“A human is not supposed to be all these things wrapped into one body. You’re either a child or a best friend, a partner or a pet. But a dog can be all these things.”
I love this. It sums up so much. I never liked to call my pets my “fur babies” but I did regard my pets as something extremely special in my life. We said “goodbye” our remaining dog a few months ago. It was time. He was always a difficult dog and while the whole thing was sad – and we do really miss his sweet presence – we recovered quickly. You don’t do that with children.
But sometimes there are special animals that really will leave a hole in your heart. We had a few over the years and you clearly do with Annie. Best wishes on her recovery and for more shared joy.
Omigosh– I’m so sorry for what you and Annie have been going through. My Zoey (14 year old golden retriever who is mostly deaf, mostly blind now, and the definite love of my life) had an episode of vestibular disease a few months ago– it was SO scary, because it does sort of mimic the behavior of what I think I stroke in a dog would look like– I was lucky to have someone with me for the drive to the emergency vet during which I held Zoey in the back seat and talked to her nonstop about how she is my very best friend, all the things that make her so wonderful, and how every day with her is the best day ever. I was relieved to find out it wasn’t a stroke– we were able to take her home that same night, and she recovered about 99% over the next few days with the help of some OTC motion sickness meds. She still has an occasional head tilt (which is a def sign of vestibular issues– but even that only happens once in a great while now. The emergency vet said vestibular disease is affectionately called ‘old dog disease’. (I didn’t find that name to be charming or comforting.) I am lucky and grateful that she has been fine since then. I hope Annie comes home ASAP and that you’re able to care for her– I suspect just the comfort of being at home where things are familiar, and with care from you– the center of her world– will be SO good for her.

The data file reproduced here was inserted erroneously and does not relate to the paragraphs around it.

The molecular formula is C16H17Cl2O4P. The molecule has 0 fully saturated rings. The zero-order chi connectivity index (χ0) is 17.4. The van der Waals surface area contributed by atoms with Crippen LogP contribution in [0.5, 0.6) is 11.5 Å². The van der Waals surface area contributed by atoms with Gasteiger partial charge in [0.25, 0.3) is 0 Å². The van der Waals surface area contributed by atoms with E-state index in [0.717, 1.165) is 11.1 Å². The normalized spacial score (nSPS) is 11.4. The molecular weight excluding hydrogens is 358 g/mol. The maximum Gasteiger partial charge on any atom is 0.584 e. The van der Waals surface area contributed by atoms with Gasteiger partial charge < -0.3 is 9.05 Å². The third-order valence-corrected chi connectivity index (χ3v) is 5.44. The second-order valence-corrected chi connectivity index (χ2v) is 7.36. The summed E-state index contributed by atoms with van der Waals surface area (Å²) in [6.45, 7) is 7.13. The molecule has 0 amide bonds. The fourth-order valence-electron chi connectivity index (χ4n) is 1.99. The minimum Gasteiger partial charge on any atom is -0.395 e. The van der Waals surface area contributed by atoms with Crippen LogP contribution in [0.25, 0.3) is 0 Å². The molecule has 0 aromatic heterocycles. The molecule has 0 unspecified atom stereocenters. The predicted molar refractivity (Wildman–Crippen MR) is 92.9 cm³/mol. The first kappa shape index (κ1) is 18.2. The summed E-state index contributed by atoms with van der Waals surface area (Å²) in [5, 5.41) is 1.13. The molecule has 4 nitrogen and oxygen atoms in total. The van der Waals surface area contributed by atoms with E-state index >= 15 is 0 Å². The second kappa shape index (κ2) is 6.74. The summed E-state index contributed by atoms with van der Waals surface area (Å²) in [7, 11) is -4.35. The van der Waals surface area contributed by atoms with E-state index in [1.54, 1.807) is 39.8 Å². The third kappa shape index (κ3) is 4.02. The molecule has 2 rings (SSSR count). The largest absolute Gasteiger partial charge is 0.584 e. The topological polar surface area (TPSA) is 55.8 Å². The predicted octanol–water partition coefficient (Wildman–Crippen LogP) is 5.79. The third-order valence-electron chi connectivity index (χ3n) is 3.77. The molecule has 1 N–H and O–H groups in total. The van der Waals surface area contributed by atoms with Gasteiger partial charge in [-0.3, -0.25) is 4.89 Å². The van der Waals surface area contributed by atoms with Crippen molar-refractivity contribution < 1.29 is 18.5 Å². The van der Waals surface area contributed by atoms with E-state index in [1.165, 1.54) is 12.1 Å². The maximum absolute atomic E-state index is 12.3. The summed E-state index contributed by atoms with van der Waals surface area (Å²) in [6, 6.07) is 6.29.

Regarding the topic at hand….. I don’t feel my dogs are substitutes for children. (Even if I had children, I’d still want to have dogs, too!) My dogs are living, emotional creatures with hearts and minds and souls, who depend on me– and for whom I provide care, the best life I can give them, and a shared, loving life experience. I know it’s not the same as children, but there are elements of my relationships with my dogs that have theoretical similarities to a parent-child relationship– so I think that in addition to their special and unique roles in my life, my dogs are likely a bit of a salve, from time to time, for my childlessness. I love my dogs in a way that is as close as I can imagine it would feel like to love a child– tho I know it’s not the same. I can really only imagine what that would be like– and I am grateful to have dogs on which I can lavish attention and love 🙂
Please do keep us posted on Annie’s progress— sending best wishes for better days for her (and you) soon!
Thank you for this great comment. Annie has taken considerably longer to get over her Vestibular Disease. I brought her home today. She is still quite lopsided–I have to hold her up with a harness–but she is otherwise herself again, and it is so good to be together. I wasn’t sure that would ever happen again.
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I’m glad she’s home! 🙂 Zoey’s first few days at home required a lot of vigilance– she could stand (but not easily)– she zigzagged [and sometimes careened a bit] around the house like a hairy little drunk– so I was careful to be a human buffer for her when she was on the move, so she didn’t run into things. (She also has cataracts in both eyes, which didn’t make it easier.) But even during those ‘hairy little drunk, days, she was happy and comfortable. I was grateful when she was mostly back to normal.